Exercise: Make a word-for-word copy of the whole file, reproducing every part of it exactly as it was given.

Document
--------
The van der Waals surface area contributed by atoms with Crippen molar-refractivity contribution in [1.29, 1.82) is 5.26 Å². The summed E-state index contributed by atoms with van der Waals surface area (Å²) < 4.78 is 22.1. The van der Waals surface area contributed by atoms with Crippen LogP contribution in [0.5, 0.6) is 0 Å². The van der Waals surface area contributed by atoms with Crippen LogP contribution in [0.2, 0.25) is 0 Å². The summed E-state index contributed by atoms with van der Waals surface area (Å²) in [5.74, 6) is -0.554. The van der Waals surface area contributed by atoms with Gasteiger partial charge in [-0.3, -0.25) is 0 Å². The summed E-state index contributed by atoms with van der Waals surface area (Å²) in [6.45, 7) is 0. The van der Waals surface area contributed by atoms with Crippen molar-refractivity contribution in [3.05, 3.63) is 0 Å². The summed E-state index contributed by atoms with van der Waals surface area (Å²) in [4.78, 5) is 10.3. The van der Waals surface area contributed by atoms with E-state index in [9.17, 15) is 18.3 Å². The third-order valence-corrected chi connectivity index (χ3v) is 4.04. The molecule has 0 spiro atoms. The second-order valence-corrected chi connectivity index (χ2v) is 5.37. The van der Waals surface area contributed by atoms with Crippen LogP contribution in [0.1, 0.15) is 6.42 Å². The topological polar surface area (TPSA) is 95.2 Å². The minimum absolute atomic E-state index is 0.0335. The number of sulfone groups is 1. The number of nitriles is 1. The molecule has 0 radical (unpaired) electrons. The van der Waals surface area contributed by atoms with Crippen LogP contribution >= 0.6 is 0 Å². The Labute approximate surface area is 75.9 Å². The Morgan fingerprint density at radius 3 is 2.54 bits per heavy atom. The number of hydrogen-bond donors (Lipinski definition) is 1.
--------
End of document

The van der Waals surface area contributed by atoms with Crippen molar-refractivity contribution in [1.29, 1.82) is 5.26 Å². The summed E-state index contributed by atoms with van der Waals surface area (Å²) < 4.78 is 22.1. The van der Waals surface area contributed by atoms with Crippen LogP contribution in [0.5, 0.6) is 0 Å². The van der Waals surface area contributed by atoms with Crippen LogP contribution in [0.2, 0.25) is 0 Å². The summed E-state index contributed by atoms with van der Waals surface area (Å²) in [5.74, 6) is -0.554. The van der Waals surface area contributed by atoms with Gasteiger partial charge in [-0.3, -0.25) is 0 Å². The summed E-state index contributed by atoms with van der Waals surface area (Å²) in [6.45, 7) is 0. The van der Waals surface area contributed by atoms with Crippen molar-refractivity contribution in [3.05, 3.63) is 0 Å². The summed E-state index contributed by atoms with van der Waals surface area (Å²) in [4.78, 5) is 10.3. The van der Waals surface area contributed by atoms with E-state index in [9.17, 15) is 18.3 Å². The third-order valence-corrected chi connectivity index (χ3v) is 4.04. The molecule has 0 spiro atoms. The second-order valence-corrected chi connectivity index (χ2v) is 5.37. The van der Waals surface area contributed by atoms with Crippen LogP contribution in [0.1, 0.15) is 6.42 Å². The topological polar surface area (TPSA) is 95.2 Å². The minimum absolute atomic E-state index is 0.0335. The number of sulfone groups is 1. The number of nitriles is 1. The molecule has 0 radical (unpaired) electrons. The van der Waals surface area contributed by atoms with Crippen LogP contribution >= 0.6 is 0 Å². The Labute approximate surface area is 75.9 Å². The Morgan fingerprint density at radius 3 is 2.54 bits per heavy atom. The number of hydrogen-bond donors (Lipinski definition) is 1.